Baffin Island is the fifth-largest island in the world, and a bitterly cold slice of Canadian territory above the Arctic Circle. But things are heating up in Baffin. The Arctic is warming two to three times faster than the rest of the planet, and in turn, the island’s glaciers are receding, revealing something humans haven’t seen before: A landscape that’s been covered in ice for the last 40,000 years.
The last time the landscape saw the sun was the middle of the last glacial period, when temperatures on average were colder than they are today. Neanderthals had just died out, and humans had just begun to hunt wooly mammoths. Meanwhile, on Baffin Island, ice spread and covered ancient plants, entombing them in the cold. Now, those plants are exposed once more, millennia later. A study released last week in the journal Nature Communications explores the historic melting.
Simon Pendleton, the lead author of the study, and a Ph.D. student at the University of Colorado, Boulder, tells Inverse that the exposed landscapes look like the surrounding tundra landscape — boulders strewn with “pockets of life in them”, as well as mosses and lichen that have begun to recolonize the landscape. For the most part, they still look barren.
“Knowing that these landscapes haven’t seen the light of day in at least the past 40,000 years does leave one with a profound sense of awe,” Pendleton says.
These archaic mosses and lichens have sat in high-elevation, low-relief plateaus separated by fjords. In August, the team behind the study went to the island and collected 48 plant samples from 30 different Baffin ice caps in order to get a sense of when the ice last advanced over that location. While it’s clear that the Arctic is warming because of human-induced climate change, the last time that the Arctic was as warm as it is today is still a topic of debate.
The team’s research indicates that Baffin’s glaciers haven’t retreated to the size they are today since 40,000 years ago. That date emerged from the radiocarbon dating of the rooted plants — which are still in their original growth position — as well as sampled quarts from each site that were collected to further establish age.
Furthermore, examination of Baffin and Greenland ice cores indicates that temperatures now represent the warmest century for the region in the past 115,000 years. Pendleton says that, accordingly, this means that the “human impact on the modern climate is unprecedented over the past 115,000 years as well.” If things continue as they are, Baffin could be ice-free within the next few centuries.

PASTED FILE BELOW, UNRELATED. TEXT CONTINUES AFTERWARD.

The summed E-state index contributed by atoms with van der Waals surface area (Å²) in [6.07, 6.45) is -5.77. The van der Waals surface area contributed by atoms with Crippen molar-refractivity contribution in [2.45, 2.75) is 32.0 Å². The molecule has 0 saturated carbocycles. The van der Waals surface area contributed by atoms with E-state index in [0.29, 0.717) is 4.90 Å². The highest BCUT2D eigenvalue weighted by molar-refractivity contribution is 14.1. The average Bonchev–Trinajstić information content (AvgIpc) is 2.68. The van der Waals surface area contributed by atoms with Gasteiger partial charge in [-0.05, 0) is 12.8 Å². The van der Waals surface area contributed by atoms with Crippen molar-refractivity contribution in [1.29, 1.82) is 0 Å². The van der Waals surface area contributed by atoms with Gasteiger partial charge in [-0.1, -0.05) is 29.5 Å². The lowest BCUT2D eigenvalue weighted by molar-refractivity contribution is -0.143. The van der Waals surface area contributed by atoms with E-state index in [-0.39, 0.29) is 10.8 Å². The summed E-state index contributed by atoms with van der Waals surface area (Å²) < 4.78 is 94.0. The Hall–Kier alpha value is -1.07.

Pendleton and his colleagues believe that, because preserved tundra landscapes are archives of past glacier activity, these pockets can help us understand how this region has responded to climate change in the past, which can help us contextualize the magnitude of the current situation. After all, melting glaciers mean sea level rise; a dramatic change that will affect lives far beyond the Arctic.
Abstract: Arctic temperatures are increasing faster than the Northern Hemisphere average due to strong positive feedbacks unique to polar regions. However, the degree to which recent Arctic warming is unprecedented remains debated. Ages of entombed plants in growth position preserved by now receding ice caps in Arctic Canada help to address this issue by placing recent conditions in a multi-millennial context. Here we show that pre-Holocene radiocarbon dates on plants collected at the margins of 30 ice caps in Arctic Canada suggest those locations were continuously ice covered for > 40 kyr, but are now ice-free. We use in situ 14C inventories in rocks from nine locations to explore the possibility of brief exposure during the warm early Holocene. Modeling the evolution of in situ 14C confirms that Holocene exposure is unlikely at all but one of the sites. Viewed in the context of temperature records from Greenland ice cores, our results suggest that summer warmth of the past century exceeds now any century in ~115,000 years.